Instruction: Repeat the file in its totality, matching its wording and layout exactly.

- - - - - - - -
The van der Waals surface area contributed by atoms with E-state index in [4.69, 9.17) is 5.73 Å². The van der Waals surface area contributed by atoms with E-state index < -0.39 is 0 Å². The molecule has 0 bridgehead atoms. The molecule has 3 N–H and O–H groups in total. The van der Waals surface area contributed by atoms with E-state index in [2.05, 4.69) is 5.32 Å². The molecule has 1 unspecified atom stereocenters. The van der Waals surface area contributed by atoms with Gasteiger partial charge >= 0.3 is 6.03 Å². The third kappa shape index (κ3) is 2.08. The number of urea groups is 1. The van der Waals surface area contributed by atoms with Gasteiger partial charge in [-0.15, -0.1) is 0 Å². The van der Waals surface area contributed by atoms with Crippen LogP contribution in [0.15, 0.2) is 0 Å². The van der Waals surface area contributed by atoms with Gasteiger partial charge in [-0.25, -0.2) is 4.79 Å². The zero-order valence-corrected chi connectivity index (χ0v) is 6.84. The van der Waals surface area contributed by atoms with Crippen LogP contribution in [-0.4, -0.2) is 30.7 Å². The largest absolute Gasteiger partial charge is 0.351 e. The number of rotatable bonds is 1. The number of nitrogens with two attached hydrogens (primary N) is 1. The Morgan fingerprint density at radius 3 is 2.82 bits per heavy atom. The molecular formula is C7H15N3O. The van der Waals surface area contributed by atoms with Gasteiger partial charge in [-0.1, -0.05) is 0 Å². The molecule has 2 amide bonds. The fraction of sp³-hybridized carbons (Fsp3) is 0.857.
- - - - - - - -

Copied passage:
The van der Waals surface area contributed by atoms with E-state index in [4.69, 9.17) is 5.73 Å². The van der Waals surface area contributed by atoms with E-state index < -0.39 is 0 Å². The molecule has 0 bridgehead atoms. The molecule has 3 N–H and O–H groups in total. The van der Waals surface area contributed by atoms with E-state index in [2.05, 4.69) is 5.32 Å². The molecule has 1 unspecified atom stereocenters. The van der Waals surface area contributed by atoms with Gasteiger partial charge >= 0.3 is 6.03 Å². The third kappa shape index (κ3) is 2.08. The number of urea groups is 1. The van der Waals surface area contributed by atoms with Gasteiger partial charge in [-0.15, -0.1) is 0 Å². The van der Waals surface area contributed by atoms with Crippen LogP contribution in [0.15, 0.2) is 0 Å². The van der Waals surface area contributed by atoms with Gasteiger partial charge in [-0.25, -0.2) is 4.79 Å². The zero-order valence-corrected chi connectivity index (χ0v) is 6.84. The van der Waals surface area contributed by atoms with Crippen LogP contribution in [-0.4, -0.2) is 30.7 Å². The largest absolute Gasteiger partial charge is 0.351 e. The number of rotatable bonds is 1. The number of nitrogens with two attached hydrogens (primary N) is 1. The Morgan fingerprint density at radius 3 is 2.82 bits per heavy atom. The molecular formula is C7H15N3O. The van der Waals surface area contributed by atoms with Gasteiger partial charge in [-0.1, -0.05) is 0 Å². The molecule has 2 amide bonds. The fraction of sp³-hybridized carbons (Fsp3) is 0.857.